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Indiana State Senator Dennis Kruse Introduces Bill Allowing Creationism to be Taught in Science Classes

The Indiana state senate has voted to present a bill that would allow the teaching of creation mythology alongside established scientific theory in public school classrooms.

According to the Huffington Post, Republican Sen. Dennis Kruse, head of the state senate’s Education Committee,  introduced the measure, which the Committee voted 8-1 on Wednesday to present to the full senate. If passed, the bill would allow “the teaching of various theories concerning the origin of life.” It specifically mentions “creation science,” which is something akin to “healthy cigarettes.”

This is Kruse’s second attempt at passing such an absurd bill. He tried to do so back in 2000, but his measure thankfully died before it made it past a committee vote. But like Jesus in the resurrection myth, it has risen from the dead– and is now threatening logic and reason in the place where such things matter most, our children’s classrooms.

Sadly, Indiana isn’t the only state eyeing pro-creationism bills. The Huffington Post reports that Oklahoma, New Hampshire and Missouri are also considering similar measures.

Proponents of the bill say students should be taught a variety of theories on the origin of life. Perhaps there is room for such theories in philosophy or theology classes, but giving creationism, which has absolutely no scientific validity whatsoever, equal weight with the well-established theory of evolution in order to promote Judeo-Christian mythology does a great disservice to Indiana’s students.

And exactly what sort of creation theory will be taught? There are myriad competing creation myths, from the Dreamtime stories of Australia’s Aborigines to Bumba, the great god of the African Boshongo, who had an awful bellyache and vomited up the sun, moon, stars, animals and people, to Pan Gu, who whacked his way out of the big black egg of the primeval universe with a broadax and created heaven and earth as believed by hundreds of millions of Chinese. Christians may laugh and sneer at these beliefs, but are they any more fantastic or less credible that what they believe? Anyone who’s honest with themself must admit that they are not.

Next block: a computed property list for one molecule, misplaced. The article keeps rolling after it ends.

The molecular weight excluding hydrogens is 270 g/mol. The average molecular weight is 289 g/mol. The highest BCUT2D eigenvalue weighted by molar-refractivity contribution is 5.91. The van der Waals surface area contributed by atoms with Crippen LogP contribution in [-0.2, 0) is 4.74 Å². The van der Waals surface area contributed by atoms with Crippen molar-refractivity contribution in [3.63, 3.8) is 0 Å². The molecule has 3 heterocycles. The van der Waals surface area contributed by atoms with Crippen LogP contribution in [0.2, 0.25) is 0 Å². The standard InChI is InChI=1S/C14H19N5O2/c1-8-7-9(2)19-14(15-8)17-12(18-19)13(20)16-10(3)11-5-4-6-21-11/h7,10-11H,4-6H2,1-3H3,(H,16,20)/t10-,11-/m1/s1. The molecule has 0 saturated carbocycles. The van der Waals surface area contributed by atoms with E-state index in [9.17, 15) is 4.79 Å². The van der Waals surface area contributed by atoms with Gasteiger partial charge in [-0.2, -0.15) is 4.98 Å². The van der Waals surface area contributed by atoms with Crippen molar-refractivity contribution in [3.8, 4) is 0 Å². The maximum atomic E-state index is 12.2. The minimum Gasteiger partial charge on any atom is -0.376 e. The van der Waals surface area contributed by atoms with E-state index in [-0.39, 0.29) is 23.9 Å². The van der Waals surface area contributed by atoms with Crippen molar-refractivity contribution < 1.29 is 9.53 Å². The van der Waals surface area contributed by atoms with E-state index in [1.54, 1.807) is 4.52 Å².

Pan Gu breaks forth from the black egg to create heaven and earth… is this any more scientifically valid that Judeo-Christian creation mythology?

Beyond the issue of giving equal time to varying creation theories, which, let’s be honest, just won’t happen, there’s the more important point of scientific merit. When it comes to creationism, there is none– especially in a science class. Teaching creation as an alternate or competing theory to evolution is akin to teaching students that babies may come from storks, or be the result of a sperm fertilizing an egg.

The overwhelming majority of scientists, 90% or more of them– including some who may be religiously or spiritually inclined, reject creationism as an explanation for the origin of our universe (or multiverse). Everything about creationism as expressed in the Old Testament can be disproven by anyone with a middle school education. Christians will invariably try to poke holes in the theory of evolution, holes that modern science is closing almost as fast as they’re poked. Christians will also fall back on the tried-and-true “evolution is just a theory” argument. Yes, it is– just like gravity.

“Anyone who thinks that the earth is less than 10,000 years old [as described in the Bible]… the best excuse for them is lamentable ignorance,”  Richard Dawkins, one of the planet’s preeminent evolutionary biologists, told the National Geographic Channel. “Ignorance is no crime, but it’s something to be remedied by education. Anybody who is not ignorant, anybody who’s been shown the facts, and who still believes the world is less than 10,000 years old, there’s got to be something wrong with them… They’ve got to be staggeringly ignorant, or insane.”

The problem with teaching creation mythology in public schools is that the “lamentable ignorance” Dawkins cites would not be remedied, but rather perpetuated by the very educators who ought to be setting the record straight.

Fortunately, only 13% of teachers surveyed in a nationwide study published in the journal Science said they were in favor of teaching creation theory “in a positive light.” That’s encouraging. Perhaps that’s because the more scientific education one has, the less likely one is to believe in supernatural dogma and unfounded fantasy. But ignorance and superstition still reign supreme in our society, and Sen. Kruse’s embarrassing bill will only perpetuate the reputation of the United States as a backwards nation of Bible-believing, science-averse idiots. In places like Indiana, it’s a reputation that’s well deserved.

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2 Comments

  1. Chis BriggsJanuary 29, 2012 at 8:30 amReply

    Mockery of Creationism is not the way to turn people scientifically. Scientific theories stand on the weight of their own evidence and it is the role of Science classes to teach the evidence and present balanced arguments. If there are ethical considerations then they have to taught in context of social issues not religous ones.

    Those who believe in ‘alternative theories’ are neither staggeringly ignorant or insane but Faith-driven.

    Creationism is a doctrine in many faiths and so the question that has to be answered for believers is: does Evolutionary Theory in any way undermine or contradict my faith or can it be aligned into my faith?

    That is not a question for Science classes but for Religous Education to ponder.

    • Brett WilkinsJanuary 29, 2012 at 1:28 pmReplyAuthor

      “Faith is believing what you know ain’t so.” ~Mark Twain.

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